“Now what?”
We could just carry on.  Many folks never have hot water to wash in and we do have fruit, vegetables from beneath, on and above, plus fancy bread trenchers. But what about breakfast? And the next two days?  This was to be a 3 day outing and we are both finding it daunting to picture about 60 more hours of vegetables increasing stickiness.

We turn around.  Good choice since it is only 6 pm.  Hours of light yet.  Summer solstice after all.

We slow down going by a fellow oyster farmer's remote workstation, wondering if we should raft up to his floats for the night and reconsider in the morning.  Reconsider what? The situation surely will not improve, and at least my attitude is likely to deteriorate. We go on.

Only moments into our reverse direction, I see a whale tail between Pearl and the shore. Close enough to see the striations along its edge. We turn off the engine as a gesture of respect, drifting for a time while intently gazing at the water. When the engine comes on, the humpback rises again to the surface. We repeat the engine off, the whale repeats the disappearance, engine on, whale rising. We are beginning to think that the whale watching boats are entertaining to them, and if they are not hassled they may come close to enjoy the attention. The whale swims with us, each of us keeping the measured pace of the other, for about 20 minutes. This is very exhilarating. What a perfect moment in this island paradise.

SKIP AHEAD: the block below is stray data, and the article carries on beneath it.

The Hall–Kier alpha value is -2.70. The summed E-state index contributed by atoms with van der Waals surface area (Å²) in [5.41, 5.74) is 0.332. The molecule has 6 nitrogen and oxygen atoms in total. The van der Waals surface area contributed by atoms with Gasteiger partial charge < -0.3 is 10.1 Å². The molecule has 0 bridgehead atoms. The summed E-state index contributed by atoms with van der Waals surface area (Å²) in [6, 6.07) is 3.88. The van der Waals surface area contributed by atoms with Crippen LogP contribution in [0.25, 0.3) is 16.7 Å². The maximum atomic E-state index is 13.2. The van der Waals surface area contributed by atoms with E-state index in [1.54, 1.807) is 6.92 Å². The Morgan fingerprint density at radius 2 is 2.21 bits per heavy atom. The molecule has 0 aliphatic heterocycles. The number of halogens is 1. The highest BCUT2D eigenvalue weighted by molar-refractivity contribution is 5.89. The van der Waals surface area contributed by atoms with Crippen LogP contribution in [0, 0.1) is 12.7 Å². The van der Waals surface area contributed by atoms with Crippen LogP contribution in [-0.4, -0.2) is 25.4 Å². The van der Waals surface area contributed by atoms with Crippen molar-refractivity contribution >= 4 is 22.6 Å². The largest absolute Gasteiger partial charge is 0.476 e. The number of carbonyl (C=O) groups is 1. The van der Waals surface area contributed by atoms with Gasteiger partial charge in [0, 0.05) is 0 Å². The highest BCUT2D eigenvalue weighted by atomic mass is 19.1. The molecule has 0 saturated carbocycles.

We begin to wonder about food, or rather, the lack of it. All of our solstice main menu items need to be cooked. But wait. We have vegetables, coleslaw, and leftover candied salmon. Quite a large, elaborate dinner salad soon emerges from the galley, complete with puffy bread rolls. With a shock of surprise and a sense of usual magic, we realize the only protein we have had on this special day is the one food that everything along this coast depends upon: the salmon.